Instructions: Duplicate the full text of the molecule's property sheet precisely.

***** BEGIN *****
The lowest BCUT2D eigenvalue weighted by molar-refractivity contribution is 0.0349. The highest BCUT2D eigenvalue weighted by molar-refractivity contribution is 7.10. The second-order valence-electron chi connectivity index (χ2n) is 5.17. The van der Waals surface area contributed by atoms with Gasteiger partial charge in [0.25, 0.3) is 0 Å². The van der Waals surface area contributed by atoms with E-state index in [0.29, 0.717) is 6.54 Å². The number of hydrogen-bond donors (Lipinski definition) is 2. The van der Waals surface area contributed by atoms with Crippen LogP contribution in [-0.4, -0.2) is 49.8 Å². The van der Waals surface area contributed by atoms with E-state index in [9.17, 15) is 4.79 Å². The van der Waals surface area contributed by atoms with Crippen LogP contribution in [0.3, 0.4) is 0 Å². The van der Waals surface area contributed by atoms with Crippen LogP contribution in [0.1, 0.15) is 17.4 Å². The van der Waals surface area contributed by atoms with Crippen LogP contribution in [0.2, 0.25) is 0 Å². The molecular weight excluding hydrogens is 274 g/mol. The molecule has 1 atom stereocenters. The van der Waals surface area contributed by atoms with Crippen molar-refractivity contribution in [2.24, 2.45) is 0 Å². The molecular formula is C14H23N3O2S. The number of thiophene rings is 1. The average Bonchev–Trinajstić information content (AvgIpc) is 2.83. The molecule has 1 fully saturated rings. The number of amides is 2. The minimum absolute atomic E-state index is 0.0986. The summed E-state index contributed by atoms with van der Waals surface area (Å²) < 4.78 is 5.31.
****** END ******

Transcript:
The lowest BCUT2D eigenvalue weighted by molar-refractivity contribution is 0.0349. The highest BCUT2D eigenvalue weighted by molar-refractivity contribution is 7.10. The second-order valence-electron chi connectivity index (χ2n) is 5.17. The van der Waals surface area contributed by atoms with Gasteiger partial charge in [0.25, 0.3) is 0 Å². The van der Waals surface area contributed by atoms with E-state index in [0.29, 0.717) is 6.54 Å². The number of hydrogen-bond donors (Lipinski definition) is 2. The van der Waals surface area contributed by atoms with Crippen LogP contribution in [-0.4, -0.2) is 49.8 Å². The van der Waals surface area contributed by atoms with E-state index in [9.17, 15) is 4.79 Å². The van der Waals surface area contributed by atoms with Crippen LogP contribution in [0.3, 0.4) is 0 Å². The van der Waals surface area contributed by atoms with Crippen LogP contribution in [0.1, 0.15) is 17.4 Å². The van der Waals surface area contributed by atoms with Crippen LogP contribution in [0.2, 0.25) is 0 Å². The molecular weight excluding hydrogens is 274 g/mol. The molecule has 1 atom stereocenters. The van der Waals surface area contributed by atoms with Crippen molar-refractivity contribution in [2.24, 2.45) is 0 Å². The molecular formula is C14H23N3O2S. The number of thiophene rings is 1. The average Bonchev–Trinajstić information content (AvgIpc) is 2.83. The molecule has 1 fully saturated rings. The number of amides is 2. The minimum absolute atomic E-state index is 0.0986. The summed E-state index contributed by atoms with van der Waals surface area (Å²) < 4.78 is 5.31.